In the event of an approaching hurricane, you should identify your local shelter. Flights in and out of affected areas could be delayed or suspended. Available flights may fill quickly. You should contact your airline for the latest flight information. The hurricane could also affect access to sea ports in the region. In some areas, adequate shelter from a severe hurricane may not be available to all who may choose to stay. You should familiarise yourself with your hotel or cruise ship evacuation plans. You should carry your travel documents at all times (i.e. passport, photo identification etc.) or secure them in a safe, waterproof location.

We also suggest that you contact friends and family in Australia with updates about your welfare and whereabouts. For further information, see our Severe weather page.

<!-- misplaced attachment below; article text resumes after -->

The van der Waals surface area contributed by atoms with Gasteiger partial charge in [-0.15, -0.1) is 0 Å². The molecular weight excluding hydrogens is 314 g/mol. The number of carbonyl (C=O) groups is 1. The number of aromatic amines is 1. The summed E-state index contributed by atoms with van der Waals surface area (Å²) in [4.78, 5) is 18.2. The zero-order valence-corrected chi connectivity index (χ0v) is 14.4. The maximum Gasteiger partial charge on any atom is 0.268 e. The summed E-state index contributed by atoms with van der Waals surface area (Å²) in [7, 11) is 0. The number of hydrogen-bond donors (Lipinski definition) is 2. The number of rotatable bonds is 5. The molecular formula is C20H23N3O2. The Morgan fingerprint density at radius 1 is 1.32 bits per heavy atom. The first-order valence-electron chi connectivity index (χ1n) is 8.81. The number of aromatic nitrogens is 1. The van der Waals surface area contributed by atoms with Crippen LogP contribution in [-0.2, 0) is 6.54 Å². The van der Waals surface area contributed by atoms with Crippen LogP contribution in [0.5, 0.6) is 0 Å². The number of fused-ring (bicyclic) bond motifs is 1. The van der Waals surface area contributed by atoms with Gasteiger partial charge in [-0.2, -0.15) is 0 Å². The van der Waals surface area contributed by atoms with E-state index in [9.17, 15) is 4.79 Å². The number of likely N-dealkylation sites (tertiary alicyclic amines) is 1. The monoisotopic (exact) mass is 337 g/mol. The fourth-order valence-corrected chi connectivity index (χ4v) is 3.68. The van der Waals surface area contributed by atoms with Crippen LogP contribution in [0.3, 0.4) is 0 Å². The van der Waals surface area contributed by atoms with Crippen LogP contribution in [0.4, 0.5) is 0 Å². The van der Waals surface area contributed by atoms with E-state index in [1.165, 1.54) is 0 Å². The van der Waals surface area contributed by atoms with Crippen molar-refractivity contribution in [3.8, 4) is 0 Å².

Haiti is in an active seismic zone and as a result may be subject to earthquakes, tsunamis and landslides. Information about earthquakes is available from the National Earthquake Information Centre of the United States Geological Survey.

On 12 January 2010, a 7.0 magnitude earthquake occurred 22 kilometres west of the capital Port-au-Prince, causing many thousands of casualties. There remains damage to critical infrastructure, including health services, roads, telecommunications and other utilities. The earthquake damaged public sanitation infrastructure and increased the risk of disease outbreaks.

For more information on earthquakes, see our Earthquakes travel bulletin.


All oceanic regions of the world can experience tsunamis, including the Caribbean. See the Tsunami Awareness brochure for more information on tsunamis.

Additional Resources

For additional general and economic information to assist travelling in this country, see the following links:

Warnings by area

Map of Haiti